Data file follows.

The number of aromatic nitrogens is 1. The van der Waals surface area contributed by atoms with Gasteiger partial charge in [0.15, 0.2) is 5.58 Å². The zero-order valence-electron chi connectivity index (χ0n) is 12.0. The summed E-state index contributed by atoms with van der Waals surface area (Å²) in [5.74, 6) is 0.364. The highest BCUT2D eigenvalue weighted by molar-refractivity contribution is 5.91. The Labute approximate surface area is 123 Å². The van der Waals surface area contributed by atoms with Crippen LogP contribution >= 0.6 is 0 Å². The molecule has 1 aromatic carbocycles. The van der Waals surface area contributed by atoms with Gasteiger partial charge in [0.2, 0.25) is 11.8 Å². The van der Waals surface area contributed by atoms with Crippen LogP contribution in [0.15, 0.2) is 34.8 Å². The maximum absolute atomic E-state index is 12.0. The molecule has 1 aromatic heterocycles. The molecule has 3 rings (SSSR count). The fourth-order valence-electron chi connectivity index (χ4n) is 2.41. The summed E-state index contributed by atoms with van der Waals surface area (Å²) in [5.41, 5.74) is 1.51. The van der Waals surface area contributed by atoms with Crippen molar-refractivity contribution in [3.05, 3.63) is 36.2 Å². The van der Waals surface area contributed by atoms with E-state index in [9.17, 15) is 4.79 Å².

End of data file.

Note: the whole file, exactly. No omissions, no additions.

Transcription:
The number of aromatic nitrogens is 1. The van der Waals surface area contributed by atoms with Gasteiger partial charge in [0.15, 0.2) is 5.58 Å². The zero-order valence-electron chi connectivity index (χ0n) is 12.0. The summed E-state index contributed by atoms with van der Waals surface area (Å²) in [5.74, 6) is 0.364. The highest BCUT2D eigenvalue weighted by molar-refractivity contribution is 5.91. The Labute approximate surface area is 123 Å². The van der Waals surface area contributed by atoms with Crippen LogP contribution >= 0.6 is 0 Å². The molecule has 1 aromatic carbocycles. The van der Waals surface area contributed by atoms with Gasteiger partial charge in [0.2, 0.25) is 11.8 Å². The van der Waals surface area contributed by atoms with Crippen LogP contribution in [0.15, 0.2) is 34.8 Å². The maximum absolute atomic E-state index is 12.0. The molecule has 1 aromatic heterocycles. The molecule has 3 rings (SSSR count). The fourth-order valence-electron chi connectivity index (χ4n) is 2.41. The summed E-state index contributed by atoms with van der Waals surface area (Å²) in [5.41, 5.74) is 1.51. The van der Waals surface area contributed by atoms with Crippen molar-refractivity contribution in [3.05, 3.63) is 36.2 Å². The van der Waals surface area contributed by atoms with E-state index in [9.17, 15) is 4.79 Å².